Business Leaders’ Quarterly Briefing: Canadian Employment and Immigration Law

Updating business managers with what you need to know, right now.

Pressed for time? Skip ahead:

Employment Law with Blair Curtis

  • S01:01 COVID-19 legal action trends
  • S01:02 Employment law case makes it to the Supreme Court
  • S01:03 Bonuses owed during termination
  • S01:04 Employer’s obligations around mental health
  • S01:05 New working structures
  • S01:06 Factoring for Force Majeure

Immigration Law with Stanley Leo

  • S02:01 Trends in Canadian jobs-based immigration
  • S02:02 Hiring employees without them immigrating
  • S02:03 Who is putting in the effort for permanent work status – Employer/Employee
  • S02:04 What jobs are easier to hire for from outside the country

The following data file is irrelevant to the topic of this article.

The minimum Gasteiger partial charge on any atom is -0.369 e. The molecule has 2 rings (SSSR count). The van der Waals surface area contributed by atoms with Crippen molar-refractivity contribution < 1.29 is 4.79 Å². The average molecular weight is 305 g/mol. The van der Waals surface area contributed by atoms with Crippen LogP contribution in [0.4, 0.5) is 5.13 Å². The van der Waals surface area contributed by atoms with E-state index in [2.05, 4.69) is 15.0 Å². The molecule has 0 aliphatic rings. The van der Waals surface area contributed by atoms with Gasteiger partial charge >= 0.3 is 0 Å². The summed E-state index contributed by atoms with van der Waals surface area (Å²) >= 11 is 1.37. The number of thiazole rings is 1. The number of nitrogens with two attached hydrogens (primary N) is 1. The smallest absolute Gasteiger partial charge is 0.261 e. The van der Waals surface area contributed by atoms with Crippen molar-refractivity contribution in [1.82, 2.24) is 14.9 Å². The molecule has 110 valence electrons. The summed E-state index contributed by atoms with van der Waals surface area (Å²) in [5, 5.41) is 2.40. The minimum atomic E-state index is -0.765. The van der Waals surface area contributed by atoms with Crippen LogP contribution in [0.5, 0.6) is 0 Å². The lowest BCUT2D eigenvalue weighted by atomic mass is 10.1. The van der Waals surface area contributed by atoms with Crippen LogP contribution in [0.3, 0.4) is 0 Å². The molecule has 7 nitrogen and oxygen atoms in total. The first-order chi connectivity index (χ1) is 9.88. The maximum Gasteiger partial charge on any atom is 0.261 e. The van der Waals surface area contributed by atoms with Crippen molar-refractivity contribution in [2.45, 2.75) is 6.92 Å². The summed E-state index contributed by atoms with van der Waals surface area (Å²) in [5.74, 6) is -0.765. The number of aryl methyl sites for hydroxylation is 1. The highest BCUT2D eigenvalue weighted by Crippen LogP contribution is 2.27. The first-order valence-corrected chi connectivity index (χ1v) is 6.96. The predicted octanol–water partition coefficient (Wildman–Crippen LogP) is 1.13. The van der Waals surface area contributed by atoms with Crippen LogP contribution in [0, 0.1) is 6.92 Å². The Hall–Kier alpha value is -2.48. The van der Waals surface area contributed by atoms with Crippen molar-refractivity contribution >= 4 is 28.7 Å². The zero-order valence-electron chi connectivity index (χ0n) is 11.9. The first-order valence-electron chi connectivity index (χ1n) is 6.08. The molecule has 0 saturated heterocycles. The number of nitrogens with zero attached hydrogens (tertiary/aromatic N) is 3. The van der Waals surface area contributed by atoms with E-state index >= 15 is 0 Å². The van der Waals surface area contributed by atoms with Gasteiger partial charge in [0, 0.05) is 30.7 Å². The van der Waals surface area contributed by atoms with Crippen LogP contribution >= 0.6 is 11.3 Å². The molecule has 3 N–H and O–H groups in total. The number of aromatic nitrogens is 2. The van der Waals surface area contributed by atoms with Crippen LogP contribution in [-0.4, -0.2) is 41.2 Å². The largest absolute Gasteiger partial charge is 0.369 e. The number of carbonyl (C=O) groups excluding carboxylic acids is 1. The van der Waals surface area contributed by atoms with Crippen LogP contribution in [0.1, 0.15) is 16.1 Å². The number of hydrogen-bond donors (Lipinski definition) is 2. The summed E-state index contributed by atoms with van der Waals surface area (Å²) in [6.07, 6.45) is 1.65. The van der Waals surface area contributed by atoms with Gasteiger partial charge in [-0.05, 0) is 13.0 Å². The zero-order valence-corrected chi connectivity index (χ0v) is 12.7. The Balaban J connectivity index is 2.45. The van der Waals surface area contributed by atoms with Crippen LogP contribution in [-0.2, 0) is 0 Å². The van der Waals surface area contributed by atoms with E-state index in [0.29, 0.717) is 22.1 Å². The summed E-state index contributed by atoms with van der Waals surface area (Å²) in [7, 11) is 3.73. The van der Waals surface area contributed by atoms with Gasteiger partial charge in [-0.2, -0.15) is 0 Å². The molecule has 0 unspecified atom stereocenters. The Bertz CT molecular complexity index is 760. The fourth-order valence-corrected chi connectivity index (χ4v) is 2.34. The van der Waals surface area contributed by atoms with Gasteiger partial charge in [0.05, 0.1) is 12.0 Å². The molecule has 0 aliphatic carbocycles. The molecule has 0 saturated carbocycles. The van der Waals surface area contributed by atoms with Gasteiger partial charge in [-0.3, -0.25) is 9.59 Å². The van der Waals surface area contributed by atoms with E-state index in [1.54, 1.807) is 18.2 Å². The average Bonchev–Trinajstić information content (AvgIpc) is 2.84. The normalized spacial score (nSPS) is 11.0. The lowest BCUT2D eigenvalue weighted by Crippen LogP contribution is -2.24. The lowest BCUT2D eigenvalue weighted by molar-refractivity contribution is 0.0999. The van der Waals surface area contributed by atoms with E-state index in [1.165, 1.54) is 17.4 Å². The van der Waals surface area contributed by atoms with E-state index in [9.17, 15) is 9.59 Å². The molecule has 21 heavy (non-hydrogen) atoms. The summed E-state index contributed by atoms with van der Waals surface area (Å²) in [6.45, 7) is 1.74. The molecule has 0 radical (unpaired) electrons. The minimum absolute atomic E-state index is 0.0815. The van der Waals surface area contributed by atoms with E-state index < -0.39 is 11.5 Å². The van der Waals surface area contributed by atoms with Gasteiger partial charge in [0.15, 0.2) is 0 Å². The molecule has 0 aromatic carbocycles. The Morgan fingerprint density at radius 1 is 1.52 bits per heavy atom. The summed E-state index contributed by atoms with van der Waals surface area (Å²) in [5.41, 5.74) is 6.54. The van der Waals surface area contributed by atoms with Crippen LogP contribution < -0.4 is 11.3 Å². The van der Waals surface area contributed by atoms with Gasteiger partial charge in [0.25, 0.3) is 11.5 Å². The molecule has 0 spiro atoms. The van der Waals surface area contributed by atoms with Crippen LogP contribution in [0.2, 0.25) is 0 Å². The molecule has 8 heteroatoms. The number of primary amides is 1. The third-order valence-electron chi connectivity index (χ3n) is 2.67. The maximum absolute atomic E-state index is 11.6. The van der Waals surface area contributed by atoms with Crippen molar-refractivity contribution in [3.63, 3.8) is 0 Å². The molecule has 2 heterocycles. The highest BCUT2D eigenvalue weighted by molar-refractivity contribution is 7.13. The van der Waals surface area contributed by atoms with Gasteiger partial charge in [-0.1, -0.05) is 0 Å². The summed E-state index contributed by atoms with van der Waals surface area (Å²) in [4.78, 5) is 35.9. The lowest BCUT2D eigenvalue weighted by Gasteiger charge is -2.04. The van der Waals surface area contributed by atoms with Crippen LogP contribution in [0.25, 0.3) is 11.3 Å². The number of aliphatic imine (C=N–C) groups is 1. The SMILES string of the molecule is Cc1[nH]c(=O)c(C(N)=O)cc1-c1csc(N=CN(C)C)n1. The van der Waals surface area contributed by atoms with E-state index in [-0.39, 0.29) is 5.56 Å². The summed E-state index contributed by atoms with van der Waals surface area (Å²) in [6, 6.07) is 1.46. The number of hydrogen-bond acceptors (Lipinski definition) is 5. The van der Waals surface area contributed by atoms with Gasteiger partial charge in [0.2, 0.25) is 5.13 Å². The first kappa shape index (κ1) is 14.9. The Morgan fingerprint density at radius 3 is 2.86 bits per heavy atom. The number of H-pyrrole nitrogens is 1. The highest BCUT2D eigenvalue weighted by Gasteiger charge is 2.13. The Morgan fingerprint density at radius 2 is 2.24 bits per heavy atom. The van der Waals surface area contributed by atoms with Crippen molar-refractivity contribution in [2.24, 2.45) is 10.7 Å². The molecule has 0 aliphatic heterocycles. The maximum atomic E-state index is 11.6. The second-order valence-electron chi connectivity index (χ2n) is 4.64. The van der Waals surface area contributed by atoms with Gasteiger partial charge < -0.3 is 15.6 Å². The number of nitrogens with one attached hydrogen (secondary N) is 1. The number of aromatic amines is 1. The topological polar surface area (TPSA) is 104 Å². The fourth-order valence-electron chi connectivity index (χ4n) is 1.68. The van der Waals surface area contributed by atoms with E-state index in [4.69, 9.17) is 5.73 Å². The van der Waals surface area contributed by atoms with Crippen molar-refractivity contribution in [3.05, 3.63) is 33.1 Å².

• S02:05 BC specific immigration updates
  • S02:06 NDP majority predictions
  • S02:07 Business immigration investment

Interview with Blair Curtis, Lawyer at Tevlin Gleadle Curtis

2020 has posed legal questions for employers and employees alike. Working from home, terminations, prorated bonuses, Supreme Court cases, government support, mental health, and force majeure have all been top of mind. Employment lawyer Blair Curtis of Tevlin Gleadle Curtis in Vancouver was kind enough to provide us some clarity from the legal side of the employment world.


GB: As the world gets used to operating during a pandemic, have COVID-19 related inquiries slowed down at your office?